• In these difficult times, be aware that services may be affected and may need to work in different ways. They should explain if any changes are made to your care and support. Face-to-face appointments may not be possible, but services should talk to you about this and offer an alternative.

 If you are in hospital you should be supported to maintain contact with your family using the telephone or the internet. Staff should support you to do this. Visits are allowed too in line with the latest visitor guidance. There is also specific guidance about visiting people who are in a mental health, learning disability or autism inpatient setting sent in a letter from Claire Murdoch, National Mental Health Director and Ray James, National Director for Learning Disability and Autism that sets out expectations for visiting in these settings.

  • Make sure people understand the impact on you (or if it is appropriate, your family) if your care and support package has changed. You can contact the central advice and duty teams in your area to discuss this. You can find this number on your local authority website. Your social worker should be giving you information about this. If you need to find out details about your local authority, see find your local council.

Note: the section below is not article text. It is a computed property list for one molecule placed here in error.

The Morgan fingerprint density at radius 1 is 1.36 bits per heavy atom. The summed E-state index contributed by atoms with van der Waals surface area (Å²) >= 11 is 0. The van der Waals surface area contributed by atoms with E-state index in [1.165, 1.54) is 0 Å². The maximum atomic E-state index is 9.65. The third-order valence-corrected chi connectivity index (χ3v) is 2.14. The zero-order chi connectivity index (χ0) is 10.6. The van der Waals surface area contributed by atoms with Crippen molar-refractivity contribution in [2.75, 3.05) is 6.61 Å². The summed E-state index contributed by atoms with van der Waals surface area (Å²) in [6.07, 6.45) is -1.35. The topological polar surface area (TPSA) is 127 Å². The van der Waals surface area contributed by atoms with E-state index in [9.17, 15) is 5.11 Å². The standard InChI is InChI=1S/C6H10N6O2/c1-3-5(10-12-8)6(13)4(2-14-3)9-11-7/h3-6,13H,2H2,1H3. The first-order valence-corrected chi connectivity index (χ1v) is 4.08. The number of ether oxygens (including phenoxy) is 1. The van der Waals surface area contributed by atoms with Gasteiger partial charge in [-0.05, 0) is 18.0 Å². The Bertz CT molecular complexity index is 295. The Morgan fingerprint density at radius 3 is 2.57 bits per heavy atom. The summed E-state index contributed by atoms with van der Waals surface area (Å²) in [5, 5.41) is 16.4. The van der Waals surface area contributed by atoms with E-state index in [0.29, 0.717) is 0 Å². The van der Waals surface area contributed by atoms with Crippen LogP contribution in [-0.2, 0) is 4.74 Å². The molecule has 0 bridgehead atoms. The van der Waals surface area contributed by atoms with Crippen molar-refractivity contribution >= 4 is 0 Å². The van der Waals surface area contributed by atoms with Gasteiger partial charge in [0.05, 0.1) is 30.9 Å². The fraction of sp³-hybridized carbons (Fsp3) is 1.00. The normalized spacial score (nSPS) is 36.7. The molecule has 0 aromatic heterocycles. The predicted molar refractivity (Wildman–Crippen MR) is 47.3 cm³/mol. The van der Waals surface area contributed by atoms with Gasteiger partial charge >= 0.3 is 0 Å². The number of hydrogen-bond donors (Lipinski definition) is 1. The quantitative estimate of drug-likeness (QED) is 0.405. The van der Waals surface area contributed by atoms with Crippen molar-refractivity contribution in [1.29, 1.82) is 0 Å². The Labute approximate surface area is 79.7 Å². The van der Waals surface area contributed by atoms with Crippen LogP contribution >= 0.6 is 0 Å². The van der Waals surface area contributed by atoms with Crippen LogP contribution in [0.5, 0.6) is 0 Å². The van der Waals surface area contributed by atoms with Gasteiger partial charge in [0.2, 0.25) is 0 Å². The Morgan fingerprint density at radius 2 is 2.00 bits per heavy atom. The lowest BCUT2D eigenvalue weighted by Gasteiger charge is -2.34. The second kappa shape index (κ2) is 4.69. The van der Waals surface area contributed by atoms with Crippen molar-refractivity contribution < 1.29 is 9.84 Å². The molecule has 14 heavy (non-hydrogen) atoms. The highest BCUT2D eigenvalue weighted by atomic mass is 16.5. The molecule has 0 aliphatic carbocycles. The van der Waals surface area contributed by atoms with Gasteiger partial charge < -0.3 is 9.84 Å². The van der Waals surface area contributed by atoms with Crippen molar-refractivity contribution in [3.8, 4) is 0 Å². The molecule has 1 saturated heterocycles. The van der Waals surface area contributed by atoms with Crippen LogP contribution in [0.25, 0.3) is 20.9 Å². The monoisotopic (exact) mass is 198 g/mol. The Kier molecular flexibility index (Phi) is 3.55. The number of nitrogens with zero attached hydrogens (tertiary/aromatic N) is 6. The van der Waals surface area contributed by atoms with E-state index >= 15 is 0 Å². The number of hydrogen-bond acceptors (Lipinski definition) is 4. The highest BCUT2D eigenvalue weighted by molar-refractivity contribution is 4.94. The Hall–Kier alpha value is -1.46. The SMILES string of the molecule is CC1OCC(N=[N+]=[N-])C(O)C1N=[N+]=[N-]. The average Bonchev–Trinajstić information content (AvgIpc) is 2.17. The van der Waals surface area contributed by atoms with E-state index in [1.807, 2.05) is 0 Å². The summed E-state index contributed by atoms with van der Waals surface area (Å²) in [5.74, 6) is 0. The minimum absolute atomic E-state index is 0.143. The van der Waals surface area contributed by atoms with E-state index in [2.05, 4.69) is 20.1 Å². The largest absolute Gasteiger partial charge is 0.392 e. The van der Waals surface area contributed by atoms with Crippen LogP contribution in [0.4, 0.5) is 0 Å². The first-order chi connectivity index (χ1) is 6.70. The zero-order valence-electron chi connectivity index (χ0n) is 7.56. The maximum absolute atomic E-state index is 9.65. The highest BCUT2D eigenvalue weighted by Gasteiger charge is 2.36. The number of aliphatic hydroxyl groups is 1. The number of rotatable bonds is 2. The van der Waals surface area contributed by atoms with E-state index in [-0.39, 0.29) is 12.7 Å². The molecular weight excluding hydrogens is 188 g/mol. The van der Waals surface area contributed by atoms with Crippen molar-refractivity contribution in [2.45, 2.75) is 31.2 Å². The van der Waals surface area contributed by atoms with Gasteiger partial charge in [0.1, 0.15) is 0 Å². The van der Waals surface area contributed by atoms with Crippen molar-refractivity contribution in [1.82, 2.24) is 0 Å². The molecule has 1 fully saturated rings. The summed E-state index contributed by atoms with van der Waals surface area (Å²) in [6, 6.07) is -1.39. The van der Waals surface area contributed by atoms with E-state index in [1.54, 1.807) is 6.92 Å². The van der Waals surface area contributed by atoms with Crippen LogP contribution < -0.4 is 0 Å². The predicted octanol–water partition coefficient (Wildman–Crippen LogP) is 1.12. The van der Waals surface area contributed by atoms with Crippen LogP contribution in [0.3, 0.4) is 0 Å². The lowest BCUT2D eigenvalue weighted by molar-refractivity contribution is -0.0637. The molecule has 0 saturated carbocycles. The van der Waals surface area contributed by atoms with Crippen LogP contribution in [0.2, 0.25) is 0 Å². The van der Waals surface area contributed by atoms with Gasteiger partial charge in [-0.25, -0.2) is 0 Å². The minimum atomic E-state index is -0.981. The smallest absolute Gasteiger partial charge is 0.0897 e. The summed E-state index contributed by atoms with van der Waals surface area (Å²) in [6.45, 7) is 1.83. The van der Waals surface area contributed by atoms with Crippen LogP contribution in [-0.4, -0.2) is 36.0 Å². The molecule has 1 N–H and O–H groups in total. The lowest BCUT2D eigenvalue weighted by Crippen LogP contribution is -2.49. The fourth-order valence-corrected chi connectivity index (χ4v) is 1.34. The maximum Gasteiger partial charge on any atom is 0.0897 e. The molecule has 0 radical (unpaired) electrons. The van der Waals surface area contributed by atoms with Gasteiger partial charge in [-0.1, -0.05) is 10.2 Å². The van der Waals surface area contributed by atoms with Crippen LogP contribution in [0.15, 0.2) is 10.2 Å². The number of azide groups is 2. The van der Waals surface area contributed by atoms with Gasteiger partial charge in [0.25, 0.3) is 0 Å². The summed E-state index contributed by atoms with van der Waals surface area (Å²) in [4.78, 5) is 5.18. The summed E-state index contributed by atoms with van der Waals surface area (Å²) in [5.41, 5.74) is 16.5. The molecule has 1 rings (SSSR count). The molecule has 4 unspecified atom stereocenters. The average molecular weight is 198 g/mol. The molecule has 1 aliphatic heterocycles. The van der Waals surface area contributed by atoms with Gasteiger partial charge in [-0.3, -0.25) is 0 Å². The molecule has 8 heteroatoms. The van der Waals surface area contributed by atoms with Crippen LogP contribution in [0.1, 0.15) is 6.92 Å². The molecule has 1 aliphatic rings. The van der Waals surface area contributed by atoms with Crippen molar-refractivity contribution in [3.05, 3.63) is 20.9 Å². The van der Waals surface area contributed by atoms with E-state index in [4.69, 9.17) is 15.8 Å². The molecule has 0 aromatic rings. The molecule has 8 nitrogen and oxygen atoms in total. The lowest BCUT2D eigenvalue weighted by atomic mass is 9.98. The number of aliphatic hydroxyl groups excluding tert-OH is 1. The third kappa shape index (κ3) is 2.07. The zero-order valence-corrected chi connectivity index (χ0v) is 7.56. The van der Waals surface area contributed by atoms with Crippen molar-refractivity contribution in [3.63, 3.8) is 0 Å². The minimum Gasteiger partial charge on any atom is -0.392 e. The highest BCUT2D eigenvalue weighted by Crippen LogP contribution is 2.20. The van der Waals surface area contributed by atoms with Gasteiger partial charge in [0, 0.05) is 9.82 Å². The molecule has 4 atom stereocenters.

• You can challenge any rules or decisions made for whole groups of people, rather than on an individual basis, because they affect your care and support package (this is sometimes called a blanket restriction or decision). Changes should only be made on an individual basis after your needs, and the risk of changing your care and support, has been considered.

 Some things you can do to help

  • Don’t be afraid to ask for advice or support – talk to friends, family, advocates and others who support you; stay connected with people. You can do this using the telephone, Skype, Facetime, Microsoft Teams, WhatsApp, and there are lots of other apps that will support you with this. You can find resources for: Easy Read WhatsApp Guidance and Easy Read Microsoft Teams Guidance.

  • If you don’t have access to, or find it difficult to use these things, talk to someone you trust about what might be the best way for you to stay in touch, and let them know you need help if you do.